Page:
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Talks in the Train

"Good morning, John."

"Good morning, William, what do you think of the King's Speech?"

"I am pleased to see that the Government intends to deal with the question of the unemployed!"

"To 'deal' with it!"

"Yes, 'legislation will be submitted to you for the establishment of authorities to deal with the unemployed'!"

"And you really think the Conservatives will 'deal' with it?"

"Is there any reason to doubt it?"

"Yes, the capitalist system, which the House of Commons is elected to support, produces an unemployed problem. If that problem were effectively 'dealt' with it would mean the abolition of the capitalist system, and that, as you know, is not 'practical politics.'"

"But surely you will give the Government credit for good intentions?"

"It is said that the road to Hell is already well-paved with such. Apart from that, both Conservative and Liberal leaders have declared their inability to do anything."

"When did they make those declarations?"

"Speaking at Watford, in October, 1895, the late Lord Salisbury said 'we have got as far as we can to make this country more pleasant to live in for the vast majority of those who inhabit it' and 'we have no panacea for the evils with which we are afflicted.' In the following November, at Brighton, he said 'I am conscious that when the Government has done its best, this would advance but a very small distance in diminishing the suffering which the hand of Providence has inflicted.'"

"But what about Balfour? He is leader now."

"Yes, and at Manchester, in January, 1895, he said 'If you ask me whether anything in the power of the Unionist Party or any other party or within the compass of the wit of man to devise can meet the curse of lack of employment, I fear we can look forward to no prospect of that kind.' He now doubt holds the same opinion now."

"Then we must turn to the Liberals!"

"Who will give you no more better encouragement. In the House of Commons, in February, 1895, Sir William Harcourt said that with regard to the question of the unemployed, he agreed with the position taken up by Mr. Balfour a few days previously at Manchester. Of Asquith, who responsible for the murder of the Featherstone miners, a cynical indifference could only be expected. At Newcastle, in January, 1895, he referred to the unemployed as the nation's 'rubbish!' And when Campbell Bannerman was asked by the unemployed deputation at Poplar in January last what he would propose as a means of dealing with the problem he merely said he 'was not in the Government.'"

"But, then, admitting the futility of expecting either Conservative or Liberals will solve the problem, I think that the promised legislation on the alien question will help."

"In what way?"

"Well, if aliens come over here and drive our own men away and deprive them of work, don't you think the Government  should prohibit alien immigration?"

"You and I are clerks. A few years ago all clerks were males. But women have entered the field against us. In many departments they have not only lowered men's wages, but have driven out male labour altogether. Would you ask the Government to prohibit women and girls entering into competition with clerks and other workmen?"

"Ah! but then they are our own flesh and blood; the others are foreigners."

"But the effect is the same!"

"Still, we must look after our own flesh and blood."

"Is it the rule of the employers to consider 'flesh and blood,' or are they not usually willing to employ any person, irrespective of nationality or creed, who will answer their purpose?"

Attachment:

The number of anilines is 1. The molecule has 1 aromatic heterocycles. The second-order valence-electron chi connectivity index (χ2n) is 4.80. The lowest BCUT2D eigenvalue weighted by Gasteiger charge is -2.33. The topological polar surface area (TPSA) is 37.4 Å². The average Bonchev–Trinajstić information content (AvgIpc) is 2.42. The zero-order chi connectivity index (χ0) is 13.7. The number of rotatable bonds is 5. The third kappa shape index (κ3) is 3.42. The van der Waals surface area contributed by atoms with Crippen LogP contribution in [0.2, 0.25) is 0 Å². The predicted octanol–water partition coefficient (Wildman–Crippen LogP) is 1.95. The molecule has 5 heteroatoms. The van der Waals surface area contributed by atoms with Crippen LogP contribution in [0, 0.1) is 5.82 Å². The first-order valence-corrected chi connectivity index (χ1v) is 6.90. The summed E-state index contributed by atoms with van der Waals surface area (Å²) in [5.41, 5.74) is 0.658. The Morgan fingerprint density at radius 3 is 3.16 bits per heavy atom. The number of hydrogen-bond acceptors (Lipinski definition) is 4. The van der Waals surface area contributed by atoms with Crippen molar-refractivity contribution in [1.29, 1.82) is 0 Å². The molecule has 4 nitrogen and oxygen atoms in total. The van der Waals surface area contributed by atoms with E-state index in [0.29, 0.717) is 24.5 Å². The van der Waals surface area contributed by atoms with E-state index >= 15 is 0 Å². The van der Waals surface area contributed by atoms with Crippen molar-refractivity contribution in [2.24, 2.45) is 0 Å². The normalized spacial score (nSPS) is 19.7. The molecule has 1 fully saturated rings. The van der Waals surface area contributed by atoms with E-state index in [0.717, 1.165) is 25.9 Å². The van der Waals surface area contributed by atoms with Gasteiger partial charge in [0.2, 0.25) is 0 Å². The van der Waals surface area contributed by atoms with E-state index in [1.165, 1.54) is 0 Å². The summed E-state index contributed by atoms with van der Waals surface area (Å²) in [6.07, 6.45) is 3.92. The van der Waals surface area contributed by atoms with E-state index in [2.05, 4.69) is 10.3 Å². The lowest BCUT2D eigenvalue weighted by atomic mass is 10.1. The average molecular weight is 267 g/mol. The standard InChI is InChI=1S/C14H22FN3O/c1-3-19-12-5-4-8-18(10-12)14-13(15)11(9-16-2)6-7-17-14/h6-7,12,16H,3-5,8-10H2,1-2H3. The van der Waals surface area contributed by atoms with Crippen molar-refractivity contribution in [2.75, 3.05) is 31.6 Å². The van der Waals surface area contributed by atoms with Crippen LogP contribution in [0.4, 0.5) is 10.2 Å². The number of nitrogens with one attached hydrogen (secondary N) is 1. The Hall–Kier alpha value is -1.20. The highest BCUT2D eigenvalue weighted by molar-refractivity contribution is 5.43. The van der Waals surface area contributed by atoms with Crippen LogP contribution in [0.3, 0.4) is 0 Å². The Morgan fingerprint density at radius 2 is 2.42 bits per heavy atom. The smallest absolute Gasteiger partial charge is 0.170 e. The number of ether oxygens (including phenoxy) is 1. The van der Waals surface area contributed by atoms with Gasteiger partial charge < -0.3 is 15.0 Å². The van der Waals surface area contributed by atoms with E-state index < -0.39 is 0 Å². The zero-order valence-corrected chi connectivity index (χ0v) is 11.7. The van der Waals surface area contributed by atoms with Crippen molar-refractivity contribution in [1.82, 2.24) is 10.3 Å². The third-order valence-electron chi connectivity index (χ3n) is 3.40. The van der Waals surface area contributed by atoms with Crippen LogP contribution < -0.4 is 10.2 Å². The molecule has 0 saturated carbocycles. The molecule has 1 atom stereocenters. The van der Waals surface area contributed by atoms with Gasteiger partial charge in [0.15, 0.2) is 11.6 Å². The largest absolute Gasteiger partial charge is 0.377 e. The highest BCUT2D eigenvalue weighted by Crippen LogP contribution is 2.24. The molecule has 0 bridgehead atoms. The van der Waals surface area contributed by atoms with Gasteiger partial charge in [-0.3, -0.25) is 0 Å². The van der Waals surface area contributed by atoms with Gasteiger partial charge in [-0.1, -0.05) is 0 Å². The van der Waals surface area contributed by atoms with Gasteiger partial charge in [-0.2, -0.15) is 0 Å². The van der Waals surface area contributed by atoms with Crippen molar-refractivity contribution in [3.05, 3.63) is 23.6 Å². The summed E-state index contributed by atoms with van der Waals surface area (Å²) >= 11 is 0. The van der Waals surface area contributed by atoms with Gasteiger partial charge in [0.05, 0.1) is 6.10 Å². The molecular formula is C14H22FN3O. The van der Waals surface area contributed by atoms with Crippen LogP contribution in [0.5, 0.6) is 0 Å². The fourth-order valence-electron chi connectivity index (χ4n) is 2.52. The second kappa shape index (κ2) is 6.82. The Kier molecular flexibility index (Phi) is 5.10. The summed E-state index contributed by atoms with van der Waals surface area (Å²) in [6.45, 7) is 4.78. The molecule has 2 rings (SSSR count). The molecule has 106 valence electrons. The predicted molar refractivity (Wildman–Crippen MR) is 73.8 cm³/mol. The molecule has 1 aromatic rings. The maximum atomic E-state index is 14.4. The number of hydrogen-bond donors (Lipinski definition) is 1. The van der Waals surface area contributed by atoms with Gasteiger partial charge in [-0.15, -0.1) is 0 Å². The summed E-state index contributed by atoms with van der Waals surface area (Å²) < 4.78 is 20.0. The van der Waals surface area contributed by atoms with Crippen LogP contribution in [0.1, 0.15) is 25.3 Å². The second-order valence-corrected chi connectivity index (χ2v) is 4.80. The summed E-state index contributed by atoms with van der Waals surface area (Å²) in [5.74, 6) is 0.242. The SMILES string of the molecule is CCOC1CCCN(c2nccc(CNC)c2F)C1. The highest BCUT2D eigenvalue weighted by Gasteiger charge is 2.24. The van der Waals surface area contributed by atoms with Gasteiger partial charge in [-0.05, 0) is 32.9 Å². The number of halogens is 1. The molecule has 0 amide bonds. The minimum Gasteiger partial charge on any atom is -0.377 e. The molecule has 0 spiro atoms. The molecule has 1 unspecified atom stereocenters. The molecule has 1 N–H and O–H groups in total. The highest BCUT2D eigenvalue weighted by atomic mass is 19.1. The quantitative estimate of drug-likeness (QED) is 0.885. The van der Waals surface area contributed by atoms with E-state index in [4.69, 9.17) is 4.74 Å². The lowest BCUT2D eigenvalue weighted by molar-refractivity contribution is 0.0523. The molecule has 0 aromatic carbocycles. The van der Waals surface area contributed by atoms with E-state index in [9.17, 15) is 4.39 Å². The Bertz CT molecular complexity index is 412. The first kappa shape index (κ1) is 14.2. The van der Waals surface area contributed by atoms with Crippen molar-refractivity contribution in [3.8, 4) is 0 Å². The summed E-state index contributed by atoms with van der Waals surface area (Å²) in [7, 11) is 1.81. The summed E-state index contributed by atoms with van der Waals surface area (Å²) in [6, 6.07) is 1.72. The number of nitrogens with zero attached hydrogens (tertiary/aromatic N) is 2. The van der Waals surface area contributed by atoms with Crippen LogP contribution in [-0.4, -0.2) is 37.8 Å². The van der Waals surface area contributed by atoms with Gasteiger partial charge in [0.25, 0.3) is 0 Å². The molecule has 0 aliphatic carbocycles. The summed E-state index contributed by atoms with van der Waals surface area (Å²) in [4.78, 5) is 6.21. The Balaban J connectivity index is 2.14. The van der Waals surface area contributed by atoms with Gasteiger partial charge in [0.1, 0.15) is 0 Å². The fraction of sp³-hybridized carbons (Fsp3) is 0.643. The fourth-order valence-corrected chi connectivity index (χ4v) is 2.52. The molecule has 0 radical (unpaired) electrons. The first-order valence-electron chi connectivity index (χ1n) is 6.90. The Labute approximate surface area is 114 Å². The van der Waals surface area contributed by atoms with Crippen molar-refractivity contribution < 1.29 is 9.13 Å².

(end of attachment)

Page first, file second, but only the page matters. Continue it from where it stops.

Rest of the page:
"But if the aliens were kept out things would be better."

"I cannot see it. The unemployed problem confronts us because of the increasing power of producing wealth which man, aided by machinery, is securing, a power which is increased every day by the improvement of old methods and machines, and the introduction of new. This would continue, even if we had no aliens. All that is urged against these victims of "man's inhumanity to man" could be met by strict enforcement of the Sanitary and Housing Acts, and by the enactment of laws fixing a maximum working week and a minimum wage, equal for both sexes when equal work is done."

"Isn't that a big order?"

"Not if the alien problem is as important as you urge."

"You say that even if all aliens were excluded we should still have an unemployed problem. In that case we have our colonies."

"Where you already have an unemployed problem."

"But not so intense as here."

"But you propose to make it so by sending more men to them."

"Ah! but that's where Chamberlain's scheme comes in. Give our colonies more of our trade."

"That might help for a time; but do not forget there is no cessation of the development of the machine industry, in your colonies as elsewhere. In the near future your colonies will be manufacturing all that they require, and will not them need manufactured goods from Britain. They will be independent of us, as the Continental nations have become. Moreover, by giving your trade to your colonies you take it away from other countries and intensify the unemployed problem in those."

"Oh, that's their business."

"You admit them, that these proposals cannot solve the problem, that at best they would merely improve matters in some parts of the world, and make things worse in others."

"I quite see now that the problem is an international one."

"And can only be solved by international action on the part of the wealth-producers. The present demands of the unemployed are unsound."

"In what way?"

"They are asking for 'work' when already far too much 'work' is done. What is required is something which involves a change in the basis and organisation of society—the redistribution of work."

"The redistribution of work!"

"Yes. Let everybody work. Let each do his share of the work before enjoying any of the results of labour."

"Why, that means—"